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Memory Loss, Aging, and Dementia

MEMORY LOSS, AGING, AND DEMENTIA

Our brains change as we age just like the rest of our bodies

We may experience some slowed thinking and problems remembering. However, serious memory loss, confusion and other major changes in the ways our minds work are not a normal part of aging.

There are conditions which can disrupt memory and mental (or cognitive) functioning. Symptoms can improve if the underlying cause is treated.

Some causes of memory loss include:

  • Depression
  • Medication side effects
  • Excess use of alcohol
  • Thyroid problems
  • Poor diet
  • Vitamin deficiences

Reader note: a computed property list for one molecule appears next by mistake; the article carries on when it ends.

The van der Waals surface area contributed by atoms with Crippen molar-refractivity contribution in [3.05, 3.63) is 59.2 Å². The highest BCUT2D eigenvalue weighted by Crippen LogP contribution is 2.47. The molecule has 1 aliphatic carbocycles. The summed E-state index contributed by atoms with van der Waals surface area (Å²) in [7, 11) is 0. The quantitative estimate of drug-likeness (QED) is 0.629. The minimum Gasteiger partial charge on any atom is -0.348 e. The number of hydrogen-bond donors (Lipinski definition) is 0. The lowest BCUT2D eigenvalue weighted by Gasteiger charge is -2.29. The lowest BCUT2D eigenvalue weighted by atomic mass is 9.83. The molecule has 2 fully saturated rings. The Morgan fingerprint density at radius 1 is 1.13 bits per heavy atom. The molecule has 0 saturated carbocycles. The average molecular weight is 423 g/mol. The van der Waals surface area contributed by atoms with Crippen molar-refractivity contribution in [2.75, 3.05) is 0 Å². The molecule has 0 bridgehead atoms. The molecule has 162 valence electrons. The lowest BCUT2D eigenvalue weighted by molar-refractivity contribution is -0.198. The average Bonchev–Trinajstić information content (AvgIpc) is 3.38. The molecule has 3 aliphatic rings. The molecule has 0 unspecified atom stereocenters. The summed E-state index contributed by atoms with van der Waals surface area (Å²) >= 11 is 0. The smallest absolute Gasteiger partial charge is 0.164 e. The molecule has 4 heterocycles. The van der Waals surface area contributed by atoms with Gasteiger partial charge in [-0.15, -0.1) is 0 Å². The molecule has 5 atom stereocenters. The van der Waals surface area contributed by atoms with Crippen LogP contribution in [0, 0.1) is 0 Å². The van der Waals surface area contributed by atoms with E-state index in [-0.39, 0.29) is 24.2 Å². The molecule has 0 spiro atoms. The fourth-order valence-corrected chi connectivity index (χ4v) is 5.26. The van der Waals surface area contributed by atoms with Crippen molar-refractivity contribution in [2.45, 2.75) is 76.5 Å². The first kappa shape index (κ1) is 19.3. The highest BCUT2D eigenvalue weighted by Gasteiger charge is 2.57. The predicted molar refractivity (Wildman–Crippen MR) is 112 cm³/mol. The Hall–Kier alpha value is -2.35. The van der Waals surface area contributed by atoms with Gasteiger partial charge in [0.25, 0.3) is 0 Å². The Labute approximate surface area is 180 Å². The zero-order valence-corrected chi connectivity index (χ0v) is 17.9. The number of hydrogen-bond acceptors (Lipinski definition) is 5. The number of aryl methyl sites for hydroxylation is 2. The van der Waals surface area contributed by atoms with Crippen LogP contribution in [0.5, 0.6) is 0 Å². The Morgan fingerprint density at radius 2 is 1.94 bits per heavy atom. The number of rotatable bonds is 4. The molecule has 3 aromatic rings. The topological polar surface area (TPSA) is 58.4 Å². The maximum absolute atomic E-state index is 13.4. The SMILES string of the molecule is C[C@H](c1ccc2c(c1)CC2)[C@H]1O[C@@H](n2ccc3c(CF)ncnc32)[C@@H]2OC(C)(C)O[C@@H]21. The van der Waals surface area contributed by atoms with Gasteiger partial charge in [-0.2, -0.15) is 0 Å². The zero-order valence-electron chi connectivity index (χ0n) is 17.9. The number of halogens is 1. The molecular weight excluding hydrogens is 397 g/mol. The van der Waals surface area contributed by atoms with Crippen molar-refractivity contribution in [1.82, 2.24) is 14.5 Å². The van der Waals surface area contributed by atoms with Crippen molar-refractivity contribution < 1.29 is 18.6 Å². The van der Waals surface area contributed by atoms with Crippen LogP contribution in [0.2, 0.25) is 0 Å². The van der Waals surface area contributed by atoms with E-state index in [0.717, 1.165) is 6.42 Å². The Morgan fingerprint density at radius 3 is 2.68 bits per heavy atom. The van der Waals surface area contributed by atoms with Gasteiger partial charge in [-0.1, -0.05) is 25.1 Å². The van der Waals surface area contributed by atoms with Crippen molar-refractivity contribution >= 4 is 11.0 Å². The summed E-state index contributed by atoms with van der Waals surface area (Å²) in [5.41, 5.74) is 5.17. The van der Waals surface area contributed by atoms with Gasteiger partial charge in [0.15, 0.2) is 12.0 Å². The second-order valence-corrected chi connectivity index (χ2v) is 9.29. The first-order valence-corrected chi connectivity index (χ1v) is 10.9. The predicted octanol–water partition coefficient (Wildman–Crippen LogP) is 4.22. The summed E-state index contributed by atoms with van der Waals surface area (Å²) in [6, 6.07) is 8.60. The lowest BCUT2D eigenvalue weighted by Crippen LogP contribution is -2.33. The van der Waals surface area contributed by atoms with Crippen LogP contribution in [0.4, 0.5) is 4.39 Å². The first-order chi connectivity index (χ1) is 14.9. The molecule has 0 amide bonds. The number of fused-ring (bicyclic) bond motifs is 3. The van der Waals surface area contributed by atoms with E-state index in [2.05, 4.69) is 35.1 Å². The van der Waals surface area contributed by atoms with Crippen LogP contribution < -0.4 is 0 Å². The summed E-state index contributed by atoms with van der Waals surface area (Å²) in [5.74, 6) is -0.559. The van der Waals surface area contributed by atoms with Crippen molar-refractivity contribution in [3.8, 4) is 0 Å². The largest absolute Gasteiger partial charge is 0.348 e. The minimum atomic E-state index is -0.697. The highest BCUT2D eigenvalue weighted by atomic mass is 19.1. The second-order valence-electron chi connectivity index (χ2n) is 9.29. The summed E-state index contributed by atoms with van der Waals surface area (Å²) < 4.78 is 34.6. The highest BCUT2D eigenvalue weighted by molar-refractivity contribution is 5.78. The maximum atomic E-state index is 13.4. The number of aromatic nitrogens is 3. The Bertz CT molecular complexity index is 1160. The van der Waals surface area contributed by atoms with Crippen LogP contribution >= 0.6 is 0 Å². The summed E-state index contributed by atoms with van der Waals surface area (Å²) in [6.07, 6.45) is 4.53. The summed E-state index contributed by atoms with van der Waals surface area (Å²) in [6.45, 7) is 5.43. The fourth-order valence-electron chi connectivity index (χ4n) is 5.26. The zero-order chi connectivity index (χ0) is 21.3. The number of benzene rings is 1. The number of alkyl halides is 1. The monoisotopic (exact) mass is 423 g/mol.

• Certain infections
  • High fever

Some memory changes may be age related and others are not. Following are some differences:

 

NORMAL AGE RELATED SYMPTOMS OF ALZHEIMER'S
Forgets part of an experience

Forgets whole experiences

Often will remember at a later time Rarely remembers later
Usually able to follow written/spoken directions Gradually unable to follow written/spoken directions
Usually able to use notes Gradually unable to use notes
Usually able to care for self

Gradually unable to care for self

Memory loss which disrupts everyday functioing is not a normal part of aging.

The Alzheimer's Association has develped a checklist which helps to recognize the differences between normal, age-related memory changes and Alzheimer's disease.

 

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